Next

Cancer patients living outside Tata hospital are terror threats: Cops

Of the many illegal structures dotting the environs of Tata Memorial Hospital (TMH), the Bhoiwada police wants the BMC to raze only one kind -- the temporary shelters built by relatives of cancer patients who need a roof over their heads while their family members undergo lengthy and painful treatment in the city. The justification they have offered for issuing this order -- the shacks may expose the hospital and its patients to the threat of terror attacks.


It is not possible for my family and me to return to our hometown in Bihar and come back every time we have to visit the doctor. I am helpless. I have no option but to live on the street.-- Putun Devi, Blood cancer patient. Pics/Shadab Khan

Cancer patients from across the country are accompanied by their relatives to the hospital. As the hospital cannot provide accommodation to all of them, they are forced to stay in temporary shelters on the footpaths lining the hospital. The family members say that the cost of lengthy accommodation in the city is far more than the cost of treatment at the hospital, and this has forced them to put up in shacks that they build themselves.

At present, around 10 patients and their families are huddling under temporary plastic sheds outside the hospital. Even during heavy rains, the thin plastic sheets are the only things that shield them from the elements.


We have a relative in Vasai, but we cannot travel with a cancer patient in trains. So we chose this footpath. -- Sushma Tiwari, Husband Pramod is battling throat cancer

For the past four months, blood cancer patient Putun Devi (30) has been living in her little shack in front of the hospital gate, with her husband and her little child. She has come all the way from Bihar for her treatment. “Though the treatment costs are subsidised, there are many other expenses that we need to meet on a day-to-day basis. We often have to visit the doctor twice a month. It is not possible for my family and me to return to our hometown in Bihar and return every time we have to visit the doctor. I am helpless. I have no option but to live on the street,” said Putun Devi.

Nagpur native Kunika Devi (40) has been forced to make the footpaths her home for similar reasons. Her niece is suffering from nasal cancer. “I am illiterate and poor. Since it is raining, it isn’t too crowded here -- many of the relatives have scattered across places like Parel and Dadar. But once it stops, many other families will come back to the pavements. During the rains, we go and stay on the footpaths near KEM Hospital,” said Kunika.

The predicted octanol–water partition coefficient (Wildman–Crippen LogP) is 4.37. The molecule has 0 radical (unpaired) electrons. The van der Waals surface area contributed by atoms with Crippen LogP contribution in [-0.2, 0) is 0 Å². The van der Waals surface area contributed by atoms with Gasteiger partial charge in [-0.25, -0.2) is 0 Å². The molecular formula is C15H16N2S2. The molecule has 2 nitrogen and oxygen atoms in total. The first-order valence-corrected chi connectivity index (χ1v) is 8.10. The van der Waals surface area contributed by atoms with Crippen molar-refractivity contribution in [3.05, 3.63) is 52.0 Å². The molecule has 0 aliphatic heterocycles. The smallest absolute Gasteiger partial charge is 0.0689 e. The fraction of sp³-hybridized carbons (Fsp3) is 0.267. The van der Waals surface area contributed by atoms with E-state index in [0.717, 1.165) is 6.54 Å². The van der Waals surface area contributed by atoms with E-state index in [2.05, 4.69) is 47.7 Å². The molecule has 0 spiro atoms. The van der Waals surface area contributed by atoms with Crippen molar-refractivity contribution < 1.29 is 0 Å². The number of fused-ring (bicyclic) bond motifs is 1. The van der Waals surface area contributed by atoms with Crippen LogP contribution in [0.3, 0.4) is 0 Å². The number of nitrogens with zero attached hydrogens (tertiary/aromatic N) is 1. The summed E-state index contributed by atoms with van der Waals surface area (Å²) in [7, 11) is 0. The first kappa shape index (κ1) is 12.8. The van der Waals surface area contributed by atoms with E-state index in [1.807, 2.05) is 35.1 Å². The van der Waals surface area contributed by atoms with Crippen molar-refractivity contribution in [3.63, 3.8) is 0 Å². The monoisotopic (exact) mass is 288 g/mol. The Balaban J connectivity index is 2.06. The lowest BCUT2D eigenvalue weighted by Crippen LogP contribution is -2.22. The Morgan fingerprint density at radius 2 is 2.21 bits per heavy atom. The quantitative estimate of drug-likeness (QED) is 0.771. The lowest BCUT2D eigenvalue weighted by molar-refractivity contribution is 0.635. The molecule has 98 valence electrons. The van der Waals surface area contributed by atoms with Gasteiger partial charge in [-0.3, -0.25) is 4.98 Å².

Sushma Tiwari, whose husband Pramod is battling throat cancer, took to the streets last morning.

“We have a relative in Vasai, but we cannot travel with a cancer patient in the train. So we chose this footpath,” said Sushma. Exposed to the elements, the family is seen cooking and bathing on the pavements.

Space crunch
According to the hospital administration, arrangements made for patients’ relatives fall far short of the requirement, as hundreds of relatives keep pouring in to take care of patients. The halls in which family members are accommodated include Nana Palkarji Smuriti Hall at Parel, Ghadge Maharaj Dharamshala and Bandra Memorial Home in Bandra. Some temporary arrangements have also been made at Sarvodaya Nagar in Ghatkopar. The relatives are charged Rs 50 per day.

Justifying their stance, the police claimed that they have received specific inputs that terrorists might target the hospital on the eve of Independence Day, this year. They claimed that they could not risk the lives of thousands of patients and doctors for the sake of a clutch of families who are squatting outside the hospital. 

Cops explain
“The hospital is under a terror threat. I have written a letter to the ward officer of the BMC asking that he make arrangement of patients elsewhere in the city. I have a lot of sympathy for the patients.


I have a lot of sympathy for the patients. But the anti-social elements and terrorists might pose as relatives and target the hospital -- Sunil Tondwalkar, Senior Inspector of Bhoiwada police station

But the anti-social elements and terrorists might pose a risk as relatives live in these shacks and target the hospital,” Sunil Tondwalkar, Senior Inspector of Bhoiwada police station. The hospital staff too is taking precautions. They have alerted the security staff and imposed strict norms for inspection of luggage that the patients and their relatives bring with them to the hospital. The security personnel have also been asked to oust people loitering around the hospital premises without valid reason.

Asked about the threat to the hospital, an officer from TMH said, “It is true that we are facing a security threat. The police have alerted us. We sympathise with the patients. But can not allow to them to live on the footpaths,” he added.   

You May Like

MORE FROM JAGRAN

0 Comments

    Leave a Reply